With the cycle track, or Red Squirrel Trail, it’s not as bad as doing loops, but it’s not far off. It is flat though and for today’s run, it would be fine.

I set off at about 8:30 and straight away I was in pain. The motion of running was not a good feeling on my lower back. It was exasperated by wearing the water pouch on my back. All I could do was plod on and hope that pain elsewhere would take the focus off my back.

As I got toward the end of the Cowes cycle track near Newport, I was pleased to see the familiar face of Richard Harvey running towards me. Richie is a chap who I’ve run with loads and we’ve done many marathons together. He’s far faster than me though. We’re due to run Bruges Marathon together later in the year if it goes ahead, I really hope it does, but it’s looking unlikely. Richie ran with me for a couple of miles, which took my mind off of the back.

While running along I noticed a Herd of cow’s in a field, all of them cream in colour, apart from one solitary grey one that seemed to be keeping to itself. On my way back I noticed all of the cream cow’s had huddled together to shelter from the wind, but the grey cow stood outside of the herd on its own still! Made me feel sad to see, I’m curious to know if Cows can be a bit spiteful and maybe even a little bit racist? That’s the sort of weird stuff that goes through my head on a run!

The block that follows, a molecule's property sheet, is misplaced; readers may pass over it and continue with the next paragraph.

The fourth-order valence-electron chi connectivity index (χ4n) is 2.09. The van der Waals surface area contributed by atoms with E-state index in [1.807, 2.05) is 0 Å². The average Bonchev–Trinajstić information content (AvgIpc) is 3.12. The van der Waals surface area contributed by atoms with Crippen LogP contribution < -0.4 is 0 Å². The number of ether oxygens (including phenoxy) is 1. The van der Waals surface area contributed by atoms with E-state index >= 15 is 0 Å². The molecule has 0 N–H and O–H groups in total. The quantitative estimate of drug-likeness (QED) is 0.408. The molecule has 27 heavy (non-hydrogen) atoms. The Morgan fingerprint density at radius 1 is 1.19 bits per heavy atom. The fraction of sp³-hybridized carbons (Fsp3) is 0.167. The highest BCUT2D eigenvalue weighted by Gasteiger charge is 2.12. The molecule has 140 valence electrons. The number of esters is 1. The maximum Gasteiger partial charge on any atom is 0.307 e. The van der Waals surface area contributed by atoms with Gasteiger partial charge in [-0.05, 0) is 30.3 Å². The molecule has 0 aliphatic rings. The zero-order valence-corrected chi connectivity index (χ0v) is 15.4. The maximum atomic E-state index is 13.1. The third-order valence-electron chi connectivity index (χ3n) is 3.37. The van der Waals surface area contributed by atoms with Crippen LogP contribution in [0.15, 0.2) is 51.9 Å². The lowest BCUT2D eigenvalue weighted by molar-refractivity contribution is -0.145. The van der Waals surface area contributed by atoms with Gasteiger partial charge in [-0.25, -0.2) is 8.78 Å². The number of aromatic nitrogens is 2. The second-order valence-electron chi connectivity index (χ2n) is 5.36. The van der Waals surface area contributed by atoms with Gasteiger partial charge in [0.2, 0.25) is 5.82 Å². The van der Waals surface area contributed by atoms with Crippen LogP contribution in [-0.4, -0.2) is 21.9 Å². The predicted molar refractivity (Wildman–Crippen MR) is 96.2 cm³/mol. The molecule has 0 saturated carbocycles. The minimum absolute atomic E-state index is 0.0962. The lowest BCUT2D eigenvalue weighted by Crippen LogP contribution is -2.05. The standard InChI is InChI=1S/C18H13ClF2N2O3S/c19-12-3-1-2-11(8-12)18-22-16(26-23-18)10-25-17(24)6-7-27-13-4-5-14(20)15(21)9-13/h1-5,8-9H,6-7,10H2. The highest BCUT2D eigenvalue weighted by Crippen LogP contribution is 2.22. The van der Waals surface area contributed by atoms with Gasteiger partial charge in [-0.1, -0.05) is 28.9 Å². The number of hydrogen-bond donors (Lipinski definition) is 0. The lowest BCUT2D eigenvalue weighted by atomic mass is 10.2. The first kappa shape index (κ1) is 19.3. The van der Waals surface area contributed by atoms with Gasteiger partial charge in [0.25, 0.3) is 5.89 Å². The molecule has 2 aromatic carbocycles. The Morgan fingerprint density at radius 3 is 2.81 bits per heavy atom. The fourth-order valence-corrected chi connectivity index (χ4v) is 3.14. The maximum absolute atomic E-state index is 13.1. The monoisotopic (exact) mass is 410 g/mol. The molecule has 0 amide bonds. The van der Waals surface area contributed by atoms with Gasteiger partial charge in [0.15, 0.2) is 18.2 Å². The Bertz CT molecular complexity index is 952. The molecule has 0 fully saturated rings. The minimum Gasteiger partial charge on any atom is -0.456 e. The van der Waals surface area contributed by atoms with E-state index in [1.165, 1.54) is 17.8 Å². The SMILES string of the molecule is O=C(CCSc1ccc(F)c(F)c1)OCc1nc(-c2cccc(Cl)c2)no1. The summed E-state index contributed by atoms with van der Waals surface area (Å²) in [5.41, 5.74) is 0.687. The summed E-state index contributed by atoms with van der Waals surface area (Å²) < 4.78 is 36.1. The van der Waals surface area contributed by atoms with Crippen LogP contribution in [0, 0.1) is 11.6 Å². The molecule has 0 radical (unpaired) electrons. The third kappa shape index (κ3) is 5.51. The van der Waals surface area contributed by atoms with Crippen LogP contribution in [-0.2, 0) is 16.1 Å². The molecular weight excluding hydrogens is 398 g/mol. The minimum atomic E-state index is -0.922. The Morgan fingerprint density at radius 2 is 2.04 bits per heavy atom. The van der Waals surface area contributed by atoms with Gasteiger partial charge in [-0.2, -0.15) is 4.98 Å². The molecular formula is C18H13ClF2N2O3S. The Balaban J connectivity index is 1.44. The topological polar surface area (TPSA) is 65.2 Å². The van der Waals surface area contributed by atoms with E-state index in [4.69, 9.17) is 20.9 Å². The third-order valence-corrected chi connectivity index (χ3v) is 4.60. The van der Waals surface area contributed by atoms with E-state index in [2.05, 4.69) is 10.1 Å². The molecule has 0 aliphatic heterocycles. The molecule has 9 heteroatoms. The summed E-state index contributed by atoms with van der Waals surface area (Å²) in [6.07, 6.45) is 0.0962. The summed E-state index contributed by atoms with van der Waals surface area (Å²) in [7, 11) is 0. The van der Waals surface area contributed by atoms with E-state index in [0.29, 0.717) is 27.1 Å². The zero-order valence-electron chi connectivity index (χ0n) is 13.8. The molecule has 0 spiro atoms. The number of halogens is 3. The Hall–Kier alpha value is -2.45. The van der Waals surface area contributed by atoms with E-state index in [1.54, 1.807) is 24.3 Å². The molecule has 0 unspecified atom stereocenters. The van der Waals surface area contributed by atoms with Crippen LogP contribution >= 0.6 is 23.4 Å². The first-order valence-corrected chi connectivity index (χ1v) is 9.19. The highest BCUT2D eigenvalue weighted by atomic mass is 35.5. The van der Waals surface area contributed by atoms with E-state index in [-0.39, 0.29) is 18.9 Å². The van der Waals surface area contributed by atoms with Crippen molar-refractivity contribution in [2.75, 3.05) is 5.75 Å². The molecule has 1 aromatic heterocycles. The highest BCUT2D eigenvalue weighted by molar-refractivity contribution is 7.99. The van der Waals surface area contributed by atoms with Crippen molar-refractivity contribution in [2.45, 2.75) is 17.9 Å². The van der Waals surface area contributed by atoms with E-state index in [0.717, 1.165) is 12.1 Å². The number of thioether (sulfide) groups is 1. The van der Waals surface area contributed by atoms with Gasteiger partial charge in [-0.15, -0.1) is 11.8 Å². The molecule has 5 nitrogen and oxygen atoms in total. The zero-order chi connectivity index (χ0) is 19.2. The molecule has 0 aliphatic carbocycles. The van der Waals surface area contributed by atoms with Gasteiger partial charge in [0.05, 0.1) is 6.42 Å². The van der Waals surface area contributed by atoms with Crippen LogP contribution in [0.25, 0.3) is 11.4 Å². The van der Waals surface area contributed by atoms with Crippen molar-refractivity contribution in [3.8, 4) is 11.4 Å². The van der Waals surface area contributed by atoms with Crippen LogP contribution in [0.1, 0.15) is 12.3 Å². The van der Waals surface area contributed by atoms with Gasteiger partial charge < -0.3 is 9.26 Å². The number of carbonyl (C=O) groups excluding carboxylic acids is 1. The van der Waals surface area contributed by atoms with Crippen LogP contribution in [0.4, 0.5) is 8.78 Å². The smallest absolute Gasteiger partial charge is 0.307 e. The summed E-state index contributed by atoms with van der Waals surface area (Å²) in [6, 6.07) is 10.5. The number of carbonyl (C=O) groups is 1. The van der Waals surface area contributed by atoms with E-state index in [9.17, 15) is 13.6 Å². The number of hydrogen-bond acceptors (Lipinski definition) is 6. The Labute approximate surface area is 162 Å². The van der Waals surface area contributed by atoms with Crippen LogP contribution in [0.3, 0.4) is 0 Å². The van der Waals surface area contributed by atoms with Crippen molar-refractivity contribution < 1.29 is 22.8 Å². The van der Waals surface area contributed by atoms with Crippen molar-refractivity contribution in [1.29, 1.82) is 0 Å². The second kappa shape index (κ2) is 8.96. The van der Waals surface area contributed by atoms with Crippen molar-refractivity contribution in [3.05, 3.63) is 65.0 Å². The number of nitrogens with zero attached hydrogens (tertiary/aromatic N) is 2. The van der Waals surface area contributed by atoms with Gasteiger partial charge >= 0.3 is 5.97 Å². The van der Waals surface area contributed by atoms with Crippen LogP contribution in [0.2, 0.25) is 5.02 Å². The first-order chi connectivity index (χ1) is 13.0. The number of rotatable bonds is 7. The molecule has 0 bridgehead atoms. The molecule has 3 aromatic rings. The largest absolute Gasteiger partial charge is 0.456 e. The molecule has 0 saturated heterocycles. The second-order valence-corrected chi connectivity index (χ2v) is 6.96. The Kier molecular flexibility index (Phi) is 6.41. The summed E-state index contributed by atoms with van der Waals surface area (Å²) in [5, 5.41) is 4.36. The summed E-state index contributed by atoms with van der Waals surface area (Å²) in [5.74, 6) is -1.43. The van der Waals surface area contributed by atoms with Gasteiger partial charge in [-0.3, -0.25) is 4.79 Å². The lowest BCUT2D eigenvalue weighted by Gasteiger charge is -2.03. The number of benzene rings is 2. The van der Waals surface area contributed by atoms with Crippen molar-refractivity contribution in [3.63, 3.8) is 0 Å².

The last few miles were just agony, my back was in spasms, and with the slowing of pace my legs were seizing up on me. So I was quite relieved to finish and tick that one off the list.

Once home, Caroline gave me a package to open. This is always the most exciting part. Inside the package was a frame with a lovely paper cut picture of me running, it made me look like I was running fast, I like that. Not true, but Nice all the same. I can never get over how friends have taken the time to do these things for me. This beauty was done by the lovely Michelle Salsbury. Also inside the package was a Tunnocks tea cake. I used to love these, but sadly they’re not on the menu until a plant-based option is developed. But I looked at it longingly. It was a bit squashed but it still looked tempting. I picked it up to read the ingredients and realised it was a bit hard to be full of marshmallow goodness. I unwrapped it to find that Michelle had also painted up a stone with the number 39 on it. Thanks Michelle. Crisis averted, I continue as a vegan 😊

So, 11 more to go. Next week is number 40. I can’t quite believe that I’ve made it this far. I wanted to pack it in straight after the very first one in October last year, and many more times since.

The donations to Mind are over £1800 now, so as promised I will run next week’s marathon in a Wonder Woman costume. I’ll keep the route as public as possible, for maximum humiliation 😳







I am running these marathons to raise money for Mind. If you like what I’m doing and would like to donate you can go to my Just Giving page below.